In this regard, we have already made progress:
As we work to further strengthen campuses and make the system stronger and more responsive, we begin to develop a picture of the State University of tomorrow.
The University will be noted for its intellectual leadership and its efforts to advance the frontiers of knowledge. Rising enrollment, service to the communities and economies of the state and nation, creative and efficient utilization of resources, and growing external support will become well-established and well-known features of the University.
Each sector of the University will be recognized as representative of the best in higher education:
Importantly, as the University succeeds in achieving its strategic mission, it will be able to leverage its own success. Our efforts will result in a rejuvenated and powerful perception about the opportunities available within the State University – making the 64 campuses of the State University of New York the institutions of choice for a diverse and talented student body.
Did You Know?
In response to the Morrill Land Grant College Act of 1862, which provided federal support to states for the creation of educational institutions, New York State established Cornell University as its land grant institution and created a grouping of agricultural and technical institutes. Unlike other states, however, New York did not create a single public university. The State of New York was home to strong independent colleges that opposed any expansion of public higher education beyond the existing State-operated teacher training institutions.
It wasn't until the conclusion of World War II that the State saw an impetus for change. It was clear that New York's existing education system would not accommodate the post-war influx of servicemen and there was already concern about an existing shortage of higher education opportunities in private institutions for students from diverse social and ethnic backgrounds. In response, Governor Dewey created a special Temporary Commission to Study the Needs for a State University in 1946. Owen D. Young, former chairman of the board of the General Electric Company, was named to head the panel which, in addition to community and political leaders, also had representatives from private higher education and the Board of Regents.
After 18 months of study, in a recommendation ultimately adopted by the Legislature, the Young Commission suggested joining the 32 existing public institutions of New York into a single entity, the State University of New York. Look for additional details about the history and development of the University in a future issue of On Course.
The December 1998 Board Resolution establishing a General Education Requirement for baccalaureate degree candidates at all state-operated campuses, calls for implementation in the fall of 2000. In carrying out the Resolution and in meeting a request by the Chancellor and campus leadership for a collaborative approach to implementation, the Provost's Advisory Task Force on General Education was established. Charged with interpreting both the letter and the spirit of the Trustees' Resolution, consulting with campuses, and developing guidelines for implementation, the Task Force met throughout the Spring Semester and has recently distributed its Report to System and campus leadership.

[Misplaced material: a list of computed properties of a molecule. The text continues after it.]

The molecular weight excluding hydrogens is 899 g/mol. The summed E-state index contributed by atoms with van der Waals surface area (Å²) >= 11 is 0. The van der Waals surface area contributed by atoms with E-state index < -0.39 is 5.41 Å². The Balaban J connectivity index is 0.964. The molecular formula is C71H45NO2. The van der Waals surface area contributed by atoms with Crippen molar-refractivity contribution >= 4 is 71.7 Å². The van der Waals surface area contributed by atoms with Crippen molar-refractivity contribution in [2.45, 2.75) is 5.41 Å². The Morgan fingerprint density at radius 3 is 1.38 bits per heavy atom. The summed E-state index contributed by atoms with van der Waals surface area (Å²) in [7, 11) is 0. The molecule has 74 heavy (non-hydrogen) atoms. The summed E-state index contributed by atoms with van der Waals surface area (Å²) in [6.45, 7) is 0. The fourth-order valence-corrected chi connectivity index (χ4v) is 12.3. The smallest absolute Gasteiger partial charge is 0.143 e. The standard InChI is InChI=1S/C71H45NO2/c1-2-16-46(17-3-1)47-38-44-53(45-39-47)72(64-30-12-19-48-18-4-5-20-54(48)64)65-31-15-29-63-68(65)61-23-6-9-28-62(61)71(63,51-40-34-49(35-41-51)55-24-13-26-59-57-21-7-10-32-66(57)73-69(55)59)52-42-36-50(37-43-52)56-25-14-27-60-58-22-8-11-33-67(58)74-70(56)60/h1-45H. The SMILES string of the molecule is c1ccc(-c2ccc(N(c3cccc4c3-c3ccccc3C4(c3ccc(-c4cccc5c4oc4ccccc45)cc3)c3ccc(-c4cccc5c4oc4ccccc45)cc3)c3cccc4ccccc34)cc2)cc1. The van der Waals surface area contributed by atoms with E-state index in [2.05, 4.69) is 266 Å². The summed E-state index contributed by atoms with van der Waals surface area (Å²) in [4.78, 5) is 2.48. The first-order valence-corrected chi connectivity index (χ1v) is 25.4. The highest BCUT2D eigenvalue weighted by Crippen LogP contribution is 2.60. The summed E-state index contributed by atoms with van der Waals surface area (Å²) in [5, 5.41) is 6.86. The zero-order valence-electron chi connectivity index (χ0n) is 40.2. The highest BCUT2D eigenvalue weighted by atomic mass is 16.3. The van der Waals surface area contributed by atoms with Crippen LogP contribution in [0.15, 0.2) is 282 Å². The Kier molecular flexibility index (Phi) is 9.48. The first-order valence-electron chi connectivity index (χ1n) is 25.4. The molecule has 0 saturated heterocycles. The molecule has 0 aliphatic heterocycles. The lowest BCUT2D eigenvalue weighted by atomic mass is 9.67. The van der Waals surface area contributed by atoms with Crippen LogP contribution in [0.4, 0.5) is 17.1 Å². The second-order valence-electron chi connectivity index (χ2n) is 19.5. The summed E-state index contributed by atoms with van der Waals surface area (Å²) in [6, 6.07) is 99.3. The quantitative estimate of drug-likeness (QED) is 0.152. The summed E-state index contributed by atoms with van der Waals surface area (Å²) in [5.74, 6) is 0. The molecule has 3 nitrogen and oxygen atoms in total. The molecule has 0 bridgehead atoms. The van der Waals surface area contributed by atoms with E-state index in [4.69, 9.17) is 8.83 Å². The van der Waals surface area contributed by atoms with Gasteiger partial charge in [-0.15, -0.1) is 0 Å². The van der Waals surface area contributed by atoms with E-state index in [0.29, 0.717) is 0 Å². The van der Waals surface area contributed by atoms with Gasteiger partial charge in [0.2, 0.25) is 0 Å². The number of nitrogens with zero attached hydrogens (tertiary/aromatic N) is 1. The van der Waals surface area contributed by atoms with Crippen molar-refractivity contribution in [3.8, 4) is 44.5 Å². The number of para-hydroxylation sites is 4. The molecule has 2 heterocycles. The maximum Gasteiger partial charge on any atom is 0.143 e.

The Report is reflective of the work of the four subcommittees of the Task Force: the Academic Subject Areas Subcommittee, the Instructional Modalities Subcommittee, the Two-year College/Transfer Issue Subcommittee, and the Resource Allocation Subcommittee. Specifically structured to include broad system representation, the Task Force is drawn from all sectors of the University and includes campus presidents, chief academic officers, faculty and students.
Some of the major recommendations of the Task Force, as highlighted in the Report, include:
After review of the recommendations of the Task Force, the Office of the Provost will soon issue a set of formal implementation guidelines.
In fulfillment of its mission to provide data and analytical support to the University, the Institutional Research function of the Office of Academic Affairs provides a vast, essential flow of information both University-wide and to a number of external audiences. Recognized as a national leader in institutional research, the office's primary responsibilities can be categorized into three basic areas: (1) data collection, (2) recurrent data analysis and reporting, and (3) special studies and analysis. Reflective of the changing nature of information needs, the office is committed to a flexible operation that allows it to change priorities quickly as campus and System needs change and evolve.
"The ability to access timely, accurate and consistent data is a critical management tool for both System and campus leaders," said Gary Blose, Senior Research Associate and currently serving as Officer-in-Charge. "As it becomes more efficient and accessible, the impact of information technology, not only in higher education, but in the communities and industries that the University supports, has created an expectation of careful, quick decisions based on strong supporting data."